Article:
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Nebraska...Our Towns

Nebraska...Our Towns

Preston -- Richardson County

The Shelly family's move to Richardson County probably included many of the typical items seen in this classic photo from Thomas D. Clark's "Frontier America." [Nebraska State Historical Society]

The Sac Post Office, established in 1874, was named for the Sac and Fox Indian tribes that live in this area. The offspring of mixed marriages (primarily progeny of early French trappers and adventurers) were given land on the Half-Breed Tract. Some of their descendants still live here, while others sold their land and moved on.

Philip Shelly moved to this area from Kansas in 1878. After farming for a few years, he purchased 40 acres of land along the Atchison & Nebraska Railroad, where a siding was available, and laid out a town. The plat and the station were named "Bluffton." A. D. McAlpine, a telegraph operator from Canada, was the first station agent.

In February 1880 Shelly built a store and applied for a post office. However, the postal authorities rejected the name, since there was another one in Sherman County. James Eatough, who worked for Shelly, had come from Preston, England, so he suggested that name. On June 23, 1881, "Preston" was accepted by both post office and railroad.

Shelly, the town's founder, wore many hats. He was the first postmaster, had built the general store and drugstore, ran the saloon, and owned a livery stable. In addition, he bought and sold cattle and hogs, shipping them to markets in St.Joseph, Kansas City, and Chicago. On Monday and Tuesday nights, the rail yards were busy as men loaded two or three carloads of livestock.

Preston's one-room school served the community until 1889, when a larger schoolhouse was built in town. The grounds were fenced with four-foot woven wire to keep animals out. In the 1920s several other districts consolidated with Preston and operated a three-year high school.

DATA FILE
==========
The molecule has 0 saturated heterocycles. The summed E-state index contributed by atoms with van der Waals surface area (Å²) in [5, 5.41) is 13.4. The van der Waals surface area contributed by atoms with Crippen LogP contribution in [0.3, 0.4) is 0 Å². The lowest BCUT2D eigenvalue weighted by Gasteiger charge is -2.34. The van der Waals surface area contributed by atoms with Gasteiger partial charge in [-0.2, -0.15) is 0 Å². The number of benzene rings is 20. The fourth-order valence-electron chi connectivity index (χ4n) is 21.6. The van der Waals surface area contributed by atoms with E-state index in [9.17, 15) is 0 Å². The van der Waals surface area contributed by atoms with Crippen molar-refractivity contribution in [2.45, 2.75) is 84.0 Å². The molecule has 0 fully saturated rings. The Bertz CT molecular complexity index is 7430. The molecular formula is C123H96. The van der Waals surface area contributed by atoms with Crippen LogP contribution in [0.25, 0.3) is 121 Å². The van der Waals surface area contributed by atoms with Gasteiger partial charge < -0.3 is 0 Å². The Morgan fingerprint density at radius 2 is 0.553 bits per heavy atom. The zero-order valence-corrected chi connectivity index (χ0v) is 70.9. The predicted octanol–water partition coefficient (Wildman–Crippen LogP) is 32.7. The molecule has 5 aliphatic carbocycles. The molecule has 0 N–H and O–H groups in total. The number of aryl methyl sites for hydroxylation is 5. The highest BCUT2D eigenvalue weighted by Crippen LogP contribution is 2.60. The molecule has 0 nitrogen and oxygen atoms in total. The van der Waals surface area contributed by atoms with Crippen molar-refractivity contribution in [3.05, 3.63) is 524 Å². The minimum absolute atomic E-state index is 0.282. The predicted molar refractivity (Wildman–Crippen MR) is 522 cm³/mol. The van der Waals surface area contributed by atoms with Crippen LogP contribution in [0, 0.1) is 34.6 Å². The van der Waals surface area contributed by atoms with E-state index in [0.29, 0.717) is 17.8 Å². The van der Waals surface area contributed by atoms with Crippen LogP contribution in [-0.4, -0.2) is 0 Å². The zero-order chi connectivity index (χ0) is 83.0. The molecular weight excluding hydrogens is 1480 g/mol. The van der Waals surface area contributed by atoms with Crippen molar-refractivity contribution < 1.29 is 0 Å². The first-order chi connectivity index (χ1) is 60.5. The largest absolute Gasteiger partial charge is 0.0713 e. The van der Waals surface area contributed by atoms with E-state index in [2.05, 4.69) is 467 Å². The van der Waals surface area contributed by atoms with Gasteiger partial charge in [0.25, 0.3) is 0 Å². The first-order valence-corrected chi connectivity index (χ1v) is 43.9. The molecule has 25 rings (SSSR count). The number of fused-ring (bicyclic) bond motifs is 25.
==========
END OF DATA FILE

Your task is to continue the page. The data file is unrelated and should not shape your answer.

Preston's peak came in 1890 with a population of 150. The Brethren (Dunkard Society) had met in the old schoolhouse for years, but since their services were conducted in German, English-speaking citizens built their own church, St. Paul's Evangelical, in 1891.

The people of Preston represented a wide variety of occupations and avocations. Each helped the town to grow through their business and patronage. It was a center for farmers to market their produce as well as to buy needed supplies.

"Indians who lived nearby were a great source of revenue to merchants," commented Dean Stevens in an earlier story. A considerable portion of the Indian annuities were spent at Preston. "Some went for goods and food, but all too often people would 'bootleg' whisky to them, then invite them to play cards or dice until all their money was gone."

There were two, two-story hotels where traveling men stayed overnight while selling their wares to the local merchants. Levaives ran the business at the Central Hotel, but couldn't read or write -- so he made an "X" whenever his written approval was needed.

Folks in these parts enjoyed a variety of "self-entertainment." There was a dance floor above the bank, which also served as a community opera house. Programs ranged from skits and readings, to debates on a pertinent topic between men and women. "Medicine shows" were also held here.

A terrible cyclone on May 17, 1896, nearly destroyed Preston. Almost every building in town was blown away, or needed repairs. Fires also took their toll, in 1891 when the Shelly & Rieger general store burned, and in 1903 when the harness shop caught fire and burned most of the block -- four or five businesses and the Lindell Hotel.

After that, the town started to "dismantle." The Central Hotel and Farmers National Bank were torn down and moved to Falls City. When the automobile became popular people drove to Falls City to get whatever was needed. Local stores could not compete, so one-by-one they all closed. By 1969 the only thing left was the post office, a school, and a voting hall. Now, all of these are history. The post office was made a rural branch in 1974 and the school merged with Falls City. The depot closed in 1953, although coal trains continue to rumble through town on a regular schedule.

The jail, with walls two-feet thick, still stands, and there are some homes for about 45 residents. Preston is still "a town," since incorporation does have its advantages and doesn't take much to maintain.

From material found at the NSHS, Richardson County History , and a paper written by Dean Stevens, 1969.